Letters week of March 22, 2007



Cheney's AIPAC Reception Misreported by JTA

The Jewish Telegraph Agency report by Ron Kampeas (Cover Story: "Cheney's Iraq Pitch Garners Few Plaudits," March 15) misses the mark in describing the reception to the vice president's ideas at the recent AIPAC conference. 

I was a delegate at the conference, and Cheney received applause throughout his speech linking success in Iraq to success in the region, including standing ovations at the beginning and at the end.

Kampeas does not quote a single delegate to support his assertion that certain levels of applause indicated a lack of support for the Iraq war; rather, he cites selected vignettes in an unbalanced manner to serve his hypothesis.

As Kampeas himself notes, references to President Bush received positive responses, and the next morning, minority leader Rep. John Boehner (R-Ohio) earned enthusiastic applause when he described the need to succeed in Iraq.

I met many delegates of both major parties who support the war. How could Kampeas have missed these folks?

His further omission of the less than enthusiastic response to certain statements against the war made by other speakers leads you to question whether Kampeas was reporting on the plaudits received by Cheney or partisan plaudits of his own.
Neil A. Cooper
Lafayette Hill

Good for Israel? The War in Iraq's Boosted Enemies

Thanks for Douglas Bloomfield's piece highlighting the disastrous effects of America's war in Iraq on Israel (Editorial & Opinion: "Iraq War Puts a Wrench in the U.S.-Israel Relationship," March 8).

Too many friends of the Jewish state have taken it for granted that the invasion of Iraq was good for Israel. Others claim that — despite the hopeless nature of the conflict and the drain on America's strength that it represents — that the Bush administration's war must continue so as to prevent worse danger for Israel.

As Bloomfield notes: "American mishandling of the war has empowered Iran and its allies — Syria, Hezbollah and Hamas."

The longer the United States is stuck in an Iraqi quagmire, the less able it will be to take on Iran. And that is very bad news for Israel.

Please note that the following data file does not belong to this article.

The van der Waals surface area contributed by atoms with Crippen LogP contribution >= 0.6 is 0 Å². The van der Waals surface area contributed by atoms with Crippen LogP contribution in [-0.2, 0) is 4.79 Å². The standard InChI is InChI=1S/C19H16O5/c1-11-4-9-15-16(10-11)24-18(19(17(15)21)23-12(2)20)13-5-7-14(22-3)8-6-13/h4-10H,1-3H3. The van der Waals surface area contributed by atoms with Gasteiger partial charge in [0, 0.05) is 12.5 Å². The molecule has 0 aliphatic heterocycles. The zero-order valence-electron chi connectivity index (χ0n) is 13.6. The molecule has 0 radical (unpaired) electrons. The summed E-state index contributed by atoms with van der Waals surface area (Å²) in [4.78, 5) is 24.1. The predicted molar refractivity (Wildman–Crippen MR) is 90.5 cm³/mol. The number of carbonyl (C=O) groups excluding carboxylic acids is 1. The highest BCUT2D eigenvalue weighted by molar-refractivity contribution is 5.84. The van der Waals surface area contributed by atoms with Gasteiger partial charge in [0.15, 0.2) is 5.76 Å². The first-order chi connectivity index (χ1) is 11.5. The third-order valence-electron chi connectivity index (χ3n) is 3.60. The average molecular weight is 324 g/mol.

M. Goldberg

What Happens When They Find No Conversion?

A number of articles of late have praised evangelical Christians for their support of Israel and their overtures to the Jewish community (A Matter of Opinion: "Revisiting the Power of Faith," March 8).

I believe that the reason for this support is driven by evangelical eschatological dogma.

Will the evangelical Christians — the Christian right — continue to love us and support Israel when they finally realize that Diaspora Jews are not interested in aliyah to Israel or conversion to Christianity?

We must constantly bear in mind that Martin Luther was initially philo-Semitic. He believed that his new religion would be compatible with Jewish beliefs, and thus expected that the Jews would convert en masse. When he realized that this was not the case, he wrote some of the most virulent anti-Semitic pamphlets ever penned.

In fact, Luther's writings were used by the Nazis as a justification for their extermination of the Jews.
Paul D. Rosenstock

In Politics, Faith Often Leads to False Promises

I never cease to be amazed at the broad generalizations that Jonathan Tobin expounds and how fallacious they sometimes can be.

In his column about the movie "Amazing Grace" (A Matter of Opinion: "Revisiting the Power of Faith," March 8), he writes "that a person whose faith leads him or her to politics is actually more likely than not one who fights to make society a better place."

Spare me! Many Muslim leaders have come to power through religious means. Do they qualify?

Does Rev. Jerry Falwell, Rev. Pat Robertson and or even President Bush? They all give high credence to religious beliefs to justify their stands.

Certainly, some religious leaders have used religious faith for beneficial purposes, but at least as many have not.
Jay M. Donner

Christians Support Israel — and Feel Its Pain

We were encouraged and moved by Jonathan Tobin's column, and the fact that he wrote that many Christians are not a threat to the Jewish people.

We have been living in Israel for almost 31/2 years to make a stand for what we believe the Lord wants Christians to do. We must not keep silent when we hear or read the negative reports and propaganda against the Jews and Israel.

There are many Christian believers who are willing to stand up and show our Jewish brothers and sisters that we love them, and feel their pain of being rejected and misunderstood by most of the world.
David & Marlene Ball

Garrison Also Motivated by Faith to Speak Out

Jonathan Tobin's column, "Revisiting the Power of Faith" (A Matter of Opinion, March 8), was the first piece he's written in years that I happen to fully agree with.

His insightful comments about the fervently religious drive that inspired William Wilberforce's anti-slavery position would apply in equal measure to William Lloyd Garrison, an acerbic-tongued journalist and fervent believer who faithfully fathered America's own abolition movement.
Clark Nobil
Miami Beach, Fla.

English Abolitionist Was Truly a Righteous Gentile

Thanks for the thoughtful review of "Amazing Grace" (A Matter of Opinion: "Revisiting the Power of Faith," March 8).

English abolitionist William Wilberforce was, within parliamentary boundaries, a zealot in the finest Torah tradition.

From a Torah perspective, he was a genuine ger toshav — a righteous gentile — one who fought for the application of the Laws of Noah without casting the struggle in those terms.

That represents the "know them by their works" test Judaism should apply to non-Jews.
Joe Rosenberger
Shawnee, Kan.



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